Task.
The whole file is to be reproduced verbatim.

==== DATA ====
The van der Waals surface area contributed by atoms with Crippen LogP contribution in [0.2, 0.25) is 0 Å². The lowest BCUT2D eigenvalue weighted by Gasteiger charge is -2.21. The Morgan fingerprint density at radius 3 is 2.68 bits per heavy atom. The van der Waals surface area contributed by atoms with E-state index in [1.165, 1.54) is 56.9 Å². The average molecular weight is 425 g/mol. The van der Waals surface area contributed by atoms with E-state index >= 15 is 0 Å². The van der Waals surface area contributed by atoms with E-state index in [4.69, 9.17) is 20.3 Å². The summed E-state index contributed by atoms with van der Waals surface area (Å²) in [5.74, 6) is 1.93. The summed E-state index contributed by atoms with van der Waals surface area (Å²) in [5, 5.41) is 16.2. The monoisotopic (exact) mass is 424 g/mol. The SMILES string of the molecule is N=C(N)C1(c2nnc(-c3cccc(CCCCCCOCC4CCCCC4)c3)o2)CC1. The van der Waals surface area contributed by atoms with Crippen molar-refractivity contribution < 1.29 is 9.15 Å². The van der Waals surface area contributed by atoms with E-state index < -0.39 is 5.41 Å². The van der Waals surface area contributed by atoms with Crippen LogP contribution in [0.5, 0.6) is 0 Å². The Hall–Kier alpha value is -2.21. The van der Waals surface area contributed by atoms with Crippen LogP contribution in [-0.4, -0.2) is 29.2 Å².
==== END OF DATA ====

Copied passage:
The van der Waals surface area contributed by atoms with Crippen LogP contribution in [0.2, 0.25) is 0 Å². The lowest BCUT2D eigenvalue weighted by Gasteiger charge is -2.21. The Morgan fingerprint density at radius 3 is 2.68 bits per heavy atom. The van der Waals surface area contributed by atoms with E-state index in [1.165, 1.54) is 56.9 Å². The average molecular weight is 425 g/mol. The van der Waals surface area contributed by atoms with E-state index >= 15 is 0 Å². The van der Waals surface area contributed by atoms with E-state index in [4.69, 9.17) is 20.3 Å². The summed E-state index contributed by atoms with van der Waals surface area (Å²) in [5.74, 6) is 1.93. The summed E-state index contributed by atoms with van der Waals surface area (Å²) in [5, 5.41) is 16.2. The monoisotopic (exact) mass is 424 g/mol. The SMILES string of the molecule is N=C(N)C1(c2nnc(-c3cccc(CCCCCCOCC4CCCCC4)c3)o2)CC1. The van der Waals surface area contributed by atoms with Crippen molar-refractivity contribution < 1.29 is 9.15 Å². The van der Waals surface area contributed by atoms with E-state index < -0.39 is 5.41 Å². The van der Waals surface area contributed by atoms with Crippen LogP contribution in [0.5, 0.6) is 0 Å². The Hall–Kier alpha value is -2.21. The van der Waals surface area contributed by atoms with Crippen LogP contribution in [-0.4, -0.2) is 29.2 Å².